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Scarab Solutions, the crop pest and disease mapping experts, has announced consultation, knowledge and mapping solutions designed to help Kenyan rose growers address this severe threat and reduce the likelihood of 100 per cent import inspections from the Dutch National Plant Protection Organisation and the EU by 2021

Kenyan roseFCM poses a serious threat in rose farming sector. (Image source: 8926/Pixabay)

With caterpillar season in full flow, the Kenya Flower Council has called for its members and non-members to share information on FCM. This call follows Dutch NPPO and EU findings that the number of FCM interceptions on Kenyan roses remained more than 30 during 2019.

If Kenya cannot bring this figure down, there could be increased checks to either 50 or 100 per cent of all imports by 2021.

Scarab Solutions, a member of the KFC, has amassed vital experience from the mapping of pheromone traps which confirm the likelihood of FCM being present on-farm. This includes digital maps of FCM captured in these traps with a colour-coded display.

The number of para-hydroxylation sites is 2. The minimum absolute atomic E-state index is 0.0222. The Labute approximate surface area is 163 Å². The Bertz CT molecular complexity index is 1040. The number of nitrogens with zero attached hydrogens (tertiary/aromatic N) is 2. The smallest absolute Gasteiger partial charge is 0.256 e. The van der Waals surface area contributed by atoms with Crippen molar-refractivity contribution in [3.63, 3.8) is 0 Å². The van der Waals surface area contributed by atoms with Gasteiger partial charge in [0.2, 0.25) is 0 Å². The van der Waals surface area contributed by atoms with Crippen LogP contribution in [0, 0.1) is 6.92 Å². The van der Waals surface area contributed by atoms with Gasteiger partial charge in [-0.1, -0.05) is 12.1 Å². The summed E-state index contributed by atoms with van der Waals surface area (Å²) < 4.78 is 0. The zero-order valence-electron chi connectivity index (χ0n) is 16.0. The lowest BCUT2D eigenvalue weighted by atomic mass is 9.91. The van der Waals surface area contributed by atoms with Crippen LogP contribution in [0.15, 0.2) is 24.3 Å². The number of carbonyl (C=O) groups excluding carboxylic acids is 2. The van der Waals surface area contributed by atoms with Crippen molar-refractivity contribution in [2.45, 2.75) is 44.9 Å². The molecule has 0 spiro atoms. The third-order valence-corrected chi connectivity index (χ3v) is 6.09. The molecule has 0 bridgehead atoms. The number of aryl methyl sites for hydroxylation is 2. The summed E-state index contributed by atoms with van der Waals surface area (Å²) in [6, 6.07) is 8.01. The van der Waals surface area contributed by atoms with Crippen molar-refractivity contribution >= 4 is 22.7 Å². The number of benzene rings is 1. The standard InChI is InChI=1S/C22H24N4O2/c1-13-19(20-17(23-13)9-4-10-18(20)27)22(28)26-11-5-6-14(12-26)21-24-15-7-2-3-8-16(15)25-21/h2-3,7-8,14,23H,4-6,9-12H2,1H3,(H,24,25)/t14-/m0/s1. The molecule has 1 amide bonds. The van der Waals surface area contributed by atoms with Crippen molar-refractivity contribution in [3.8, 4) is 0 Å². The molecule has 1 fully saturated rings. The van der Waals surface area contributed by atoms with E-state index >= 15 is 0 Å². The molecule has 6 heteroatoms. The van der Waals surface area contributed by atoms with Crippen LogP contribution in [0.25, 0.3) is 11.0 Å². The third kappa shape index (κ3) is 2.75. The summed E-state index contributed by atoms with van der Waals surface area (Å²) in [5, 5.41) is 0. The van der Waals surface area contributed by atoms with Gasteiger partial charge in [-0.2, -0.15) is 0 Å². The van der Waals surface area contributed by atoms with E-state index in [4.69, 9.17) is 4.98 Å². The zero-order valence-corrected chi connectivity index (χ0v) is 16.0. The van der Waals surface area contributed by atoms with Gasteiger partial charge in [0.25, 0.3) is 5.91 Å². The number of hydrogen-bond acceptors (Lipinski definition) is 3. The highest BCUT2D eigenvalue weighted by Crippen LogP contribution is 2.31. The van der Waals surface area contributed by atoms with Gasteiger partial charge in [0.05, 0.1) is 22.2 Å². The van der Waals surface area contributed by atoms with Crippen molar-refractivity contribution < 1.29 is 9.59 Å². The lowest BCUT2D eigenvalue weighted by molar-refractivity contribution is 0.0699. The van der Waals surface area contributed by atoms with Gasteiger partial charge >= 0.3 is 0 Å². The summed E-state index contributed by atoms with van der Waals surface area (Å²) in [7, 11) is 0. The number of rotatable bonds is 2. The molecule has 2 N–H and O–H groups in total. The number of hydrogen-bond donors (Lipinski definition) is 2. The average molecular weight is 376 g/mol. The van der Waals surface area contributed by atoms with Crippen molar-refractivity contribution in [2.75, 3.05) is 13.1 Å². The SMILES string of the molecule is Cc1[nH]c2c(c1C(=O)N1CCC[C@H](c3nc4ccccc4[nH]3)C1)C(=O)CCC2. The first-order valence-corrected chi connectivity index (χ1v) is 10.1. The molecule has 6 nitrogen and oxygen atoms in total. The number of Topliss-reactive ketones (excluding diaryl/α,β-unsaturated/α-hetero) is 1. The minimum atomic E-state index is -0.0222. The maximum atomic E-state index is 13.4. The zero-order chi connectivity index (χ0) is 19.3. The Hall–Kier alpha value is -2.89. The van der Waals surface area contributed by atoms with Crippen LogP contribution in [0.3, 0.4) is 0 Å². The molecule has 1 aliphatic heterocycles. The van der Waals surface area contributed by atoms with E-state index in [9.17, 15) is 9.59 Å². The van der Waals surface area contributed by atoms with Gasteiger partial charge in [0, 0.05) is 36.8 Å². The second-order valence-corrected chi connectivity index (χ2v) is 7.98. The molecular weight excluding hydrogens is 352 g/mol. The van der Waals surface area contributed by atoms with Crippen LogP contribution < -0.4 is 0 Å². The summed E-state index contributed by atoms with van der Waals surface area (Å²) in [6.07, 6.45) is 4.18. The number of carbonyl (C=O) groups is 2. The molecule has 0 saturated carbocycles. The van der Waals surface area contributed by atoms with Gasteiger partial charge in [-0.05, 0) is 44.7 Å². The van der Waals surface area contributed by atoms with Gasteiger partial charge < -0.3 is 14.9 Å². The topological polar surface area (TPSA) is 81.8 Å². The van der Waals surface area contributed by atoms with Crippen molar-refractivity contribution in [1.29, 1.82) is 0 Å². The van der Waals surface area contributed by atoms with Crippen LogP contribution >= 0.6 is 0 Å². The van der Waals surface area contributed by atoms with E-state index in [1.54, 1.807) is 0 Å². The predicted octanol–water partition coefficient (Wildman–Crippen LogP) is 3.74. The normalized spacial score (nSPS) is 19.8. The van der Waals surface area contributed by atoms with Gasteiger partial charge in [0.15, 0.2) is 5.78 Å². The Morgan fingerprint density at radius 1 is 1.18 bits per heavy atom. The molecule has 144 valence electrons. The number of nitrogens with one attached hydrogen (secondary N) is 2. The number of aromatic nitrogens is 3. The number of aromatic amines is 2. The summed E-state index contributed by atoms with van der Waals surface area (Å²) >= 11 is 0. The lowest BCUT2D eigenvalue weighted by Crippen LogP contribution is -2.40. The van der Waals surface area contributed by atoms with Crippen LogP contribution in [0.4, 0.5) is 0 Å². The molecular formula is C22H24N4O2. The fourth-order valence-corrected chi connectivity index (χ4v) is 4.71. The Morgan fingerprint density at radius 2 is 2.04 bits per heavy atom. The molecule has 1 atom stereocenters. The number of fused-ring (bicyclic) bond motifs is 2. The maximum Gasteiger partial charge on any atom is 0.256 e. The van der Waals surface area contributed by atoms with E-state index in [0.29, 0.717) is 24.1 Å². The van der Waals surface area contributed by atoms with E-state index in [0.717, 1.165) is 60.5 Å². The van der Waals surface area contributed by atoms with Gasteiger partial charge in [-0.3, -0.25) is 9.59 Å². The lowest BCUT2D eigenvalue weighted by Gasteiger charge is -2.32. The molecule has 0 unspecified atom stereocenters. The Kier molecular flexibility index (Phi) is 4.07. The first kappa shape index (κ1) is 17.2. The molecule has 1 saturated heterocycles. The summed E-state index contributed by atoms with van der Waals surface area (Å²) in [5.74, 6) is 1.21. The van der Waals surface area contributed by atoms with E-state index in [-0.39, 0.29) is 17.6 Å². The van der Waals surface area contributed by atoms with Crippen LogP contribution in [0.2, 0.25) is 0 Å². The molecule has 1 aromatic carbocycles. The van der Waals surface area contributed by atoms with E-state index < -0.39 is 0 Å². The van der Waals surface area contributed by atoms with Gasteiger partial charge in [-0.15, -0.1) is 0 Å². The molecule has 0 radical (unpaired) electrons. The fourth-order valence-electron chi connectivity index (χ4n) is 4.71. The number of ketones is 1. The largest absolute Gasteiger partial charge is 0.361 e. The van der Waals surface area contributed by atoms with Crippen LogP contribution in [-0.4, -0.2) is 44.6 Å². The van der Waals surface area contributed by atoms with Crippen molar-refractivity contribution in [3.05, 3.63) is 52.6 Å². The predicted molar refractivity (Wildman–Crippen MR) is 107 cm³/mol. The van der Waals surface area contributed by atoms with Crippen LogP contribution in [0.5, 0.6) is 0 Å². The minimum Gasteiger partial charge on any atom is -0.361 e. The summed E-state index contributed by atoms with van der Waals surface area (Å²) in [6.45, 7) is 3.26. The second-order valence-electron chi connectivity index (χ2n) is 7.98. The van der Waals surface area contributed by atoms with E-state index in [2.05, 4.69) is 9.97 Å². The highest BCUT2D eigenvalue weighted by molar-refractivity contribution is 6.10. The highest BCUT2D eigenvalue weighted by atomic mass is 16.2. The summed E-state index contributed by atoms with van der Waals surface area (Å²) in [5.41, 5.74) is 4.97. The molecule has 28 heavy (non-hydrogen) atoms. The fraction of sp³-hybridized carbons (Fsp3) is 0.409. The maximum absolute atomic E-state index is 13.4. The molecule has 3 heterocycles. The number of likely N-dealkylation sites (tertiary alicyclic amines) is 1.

“Time is of the essence to get on top of FCM in Kenyan rose growing, which poses a serious industry threat at this point. But expecting scouts to differentiate damage symptoms from FCM caterpillars from other caterpillars in flower crops is wishful thinking,” explained Dr Lisbeth Riis, founder and CEO, Scarab Solutions (UK).

Riis further added, “FCM-specific pheromone traps remain the key to accurate identification, but the number of sampling points is limited due to the cost of pheromone traps. Our advice to the growers is to combine pheromone traps with direct crop scouting for caterpillars, eggs, moths and treat any damage symptoms from these as a potential FCM threat.”